American Underground wants to bring African-American-led startups from across the nation, and possibly the globe, to the Bull City to help them secure funding and explore the systemic biases and challenges they face.
American Underground recently announced the program focused on supporting black business founders seeking to raise a seed round of capital under $750,000. The Black Founders event is part of the Google for Entrepreneurs Exchange Program, an initiative that seeks to connect startup companies and hubs across the country to share expertise.
Eight to 12 founders will be chosen to participate in the program, said Adam Klein, the Underground’s chief strategist. The deadline to apply is Aug. 23.
The goal is to help at least half of the participants find funding through private investors within nine months of the event, said Klein and Jesica Averhart, director of corporate partnership.
The weeklong program, which will include mentoring, training and networking, will run Oct. 9-15. That coincides with Black Wall Street Homecoming, which brings in venture capitalists, entrepreneurs and others to Durham. The event will culminate with a private pitch event for the participants with investors.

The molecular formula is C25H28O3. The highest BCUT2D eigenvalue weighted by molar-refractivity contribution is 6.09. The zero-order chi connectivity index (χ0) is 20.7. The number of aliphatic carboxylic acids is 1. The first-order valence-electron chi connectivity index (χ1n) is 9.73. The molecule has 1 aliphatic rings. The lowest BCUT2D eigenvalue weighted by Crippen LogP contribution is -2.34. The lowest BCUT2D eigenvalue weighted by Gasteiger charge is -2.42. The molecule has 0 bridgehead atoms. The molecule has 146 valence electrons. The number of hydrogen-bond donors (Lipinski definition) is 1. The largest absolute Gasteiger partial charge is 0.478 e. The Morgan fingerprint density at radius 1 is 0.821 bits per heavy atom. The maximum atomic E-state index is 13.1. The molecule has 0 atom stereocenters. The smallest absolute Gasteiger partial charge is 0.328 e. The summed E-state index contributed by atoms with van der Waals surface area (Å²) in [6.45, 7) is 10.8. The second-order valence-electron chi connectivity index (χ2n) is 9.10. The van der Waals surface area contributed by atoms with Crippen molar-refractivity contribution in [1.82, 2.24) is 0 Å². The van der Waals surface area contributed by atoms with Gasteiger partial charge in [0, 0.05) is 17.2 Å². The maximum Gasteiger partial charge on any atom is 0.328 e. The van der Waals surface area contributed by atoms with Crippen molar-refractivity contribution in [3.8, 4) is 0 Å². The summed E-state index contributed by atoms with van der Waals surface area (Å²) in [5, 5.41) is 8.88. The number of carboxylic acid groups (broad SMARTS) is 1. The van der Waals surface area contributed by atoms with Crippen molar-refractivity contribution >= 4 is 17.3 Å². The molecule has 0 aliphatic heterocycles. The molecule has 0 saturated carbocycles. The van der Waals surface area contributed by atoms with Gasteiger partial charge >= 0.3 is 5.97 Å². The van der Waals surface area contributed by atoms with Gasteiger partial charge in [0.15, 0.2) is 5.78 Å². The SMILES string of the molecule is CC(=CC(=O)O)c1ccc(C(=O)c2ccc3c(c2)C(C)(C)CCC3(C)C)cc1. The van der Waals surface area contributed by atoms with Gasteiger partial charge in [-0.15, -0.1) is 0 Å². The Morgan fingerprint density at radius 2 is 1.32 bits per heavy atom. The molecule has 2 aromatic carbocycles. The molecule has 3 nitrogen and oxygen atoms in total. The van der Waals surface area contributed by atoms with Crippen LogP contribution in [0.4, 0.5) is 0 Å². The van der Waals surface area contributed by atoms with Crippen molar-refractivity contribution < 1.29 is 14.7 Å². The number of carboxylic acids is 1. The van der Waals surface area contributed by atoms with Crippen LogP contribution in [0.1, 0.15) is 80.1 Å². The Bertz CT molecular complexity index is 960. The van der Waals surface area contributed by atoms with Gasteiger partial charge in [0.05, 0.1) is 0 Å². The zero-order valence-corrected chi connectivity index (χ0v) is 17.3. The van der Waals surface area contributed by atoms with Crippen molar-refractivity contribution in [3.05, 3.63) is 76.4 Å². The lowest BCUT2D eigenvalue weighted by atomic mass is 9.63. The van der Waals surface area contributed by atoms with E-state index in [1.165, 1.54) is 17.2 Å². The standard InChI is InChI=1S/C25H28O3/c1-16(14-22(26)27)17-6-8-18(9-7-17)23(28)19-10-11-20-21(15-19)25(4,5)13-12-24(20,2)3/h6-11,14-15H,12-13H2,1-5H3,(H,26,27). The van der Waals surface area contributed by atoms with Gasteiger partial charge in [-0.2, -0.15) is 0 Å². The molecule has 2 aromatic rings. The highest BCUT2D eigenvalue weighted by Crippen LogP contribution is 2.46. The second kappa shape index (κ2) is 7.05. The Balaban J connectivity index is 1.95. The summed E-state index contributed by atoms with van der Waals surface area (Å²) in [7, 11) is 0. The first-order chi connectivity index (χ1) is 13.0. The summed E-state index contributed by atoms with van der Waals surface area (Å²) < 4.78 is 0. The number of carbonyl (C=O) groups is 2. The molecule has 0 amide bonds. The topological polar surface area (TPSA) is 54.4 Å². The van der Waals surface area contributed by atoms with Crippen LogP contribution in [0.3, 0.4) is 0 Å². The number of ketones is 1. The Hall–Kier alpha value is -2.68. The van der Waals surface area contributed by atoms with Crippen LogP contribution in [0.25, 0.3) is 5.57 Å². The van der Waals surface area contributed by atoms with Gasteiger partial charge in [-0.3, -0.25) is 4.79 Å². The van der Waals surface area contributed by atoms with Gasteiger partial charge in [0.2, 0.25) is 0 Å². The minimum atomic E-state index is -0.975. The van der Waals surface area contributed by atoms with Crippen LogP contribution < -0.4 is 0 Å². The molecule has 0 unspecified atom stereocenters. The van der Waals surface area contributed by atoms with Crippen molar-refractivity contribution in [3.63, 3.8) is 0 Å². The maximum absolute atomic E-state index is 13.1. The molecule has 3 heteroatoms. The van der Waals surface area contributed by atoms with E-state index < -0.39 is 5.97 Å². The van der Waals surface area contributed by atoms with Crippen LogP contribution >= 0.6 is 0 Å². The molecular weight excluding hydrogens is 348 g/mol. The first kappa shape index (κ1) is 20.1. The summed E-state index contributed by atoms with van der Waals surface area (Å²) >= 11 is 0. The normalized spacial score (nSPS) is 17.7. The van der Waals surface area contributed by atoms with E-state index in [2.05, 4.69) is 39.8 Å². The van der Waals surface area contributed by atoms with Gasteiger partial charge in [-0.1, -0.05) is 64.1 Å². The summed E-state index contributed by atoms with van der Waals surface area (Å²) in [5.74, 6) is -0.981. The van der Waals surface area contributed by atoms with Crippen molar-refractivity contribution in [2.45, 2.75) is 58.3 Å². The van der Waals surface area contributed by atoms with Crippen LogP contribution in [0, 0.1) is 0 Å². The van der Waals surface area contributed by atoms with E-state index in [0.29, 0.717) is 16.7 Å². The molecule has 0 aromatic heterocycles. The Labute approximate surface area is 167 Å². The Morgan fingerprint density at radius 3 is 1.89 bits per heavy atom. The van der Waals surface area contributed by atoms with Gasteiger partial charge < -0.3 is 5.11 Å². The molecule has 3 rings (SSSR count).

When they started organizing the program, they considered a broader program with other minorities, Klein said, but as they worked through planning the initiative decided to narrow the focus to black founders and addressing related fundraising challenges.
Throughout the year the Underground has programs for various minority-led startups.
American Underground houses 250 startups at four sites – three in Durham and one in Raleigh – where entrepreneurs get free mentoring and other help.
The Underground, one of 10 “tech hubs” in North America chosen by Google to be part of its entrepreneurial program, Google for Entrepreneurs, is seeking to become the most diverse startup incubator by the end of 2016.
“So far I think we are making good progress for that,” Klein said.
At the end of 2015, 30 percent of the Underground’s startups were led by women and 22 percent were led by minorities. Those numbers are significant, Averhart said, considering that a study about two years ago indicated that about 7 percent of tech firms were led by women and 1 percent were led by minorities.
The goal was set for a number of reasons, Averhart and Klein said, including a tech culture that has been dominated by white men and not reflective of the country and its consumers.
That led us to the conclusion that for businesses to be successful serving diverse customers they need to have a diverse team, Klein said.
“Bottom line,” Averhart said, “is it better for business?”
For more information and to apply, go to www.gfeexchange.com/black-founders-durham/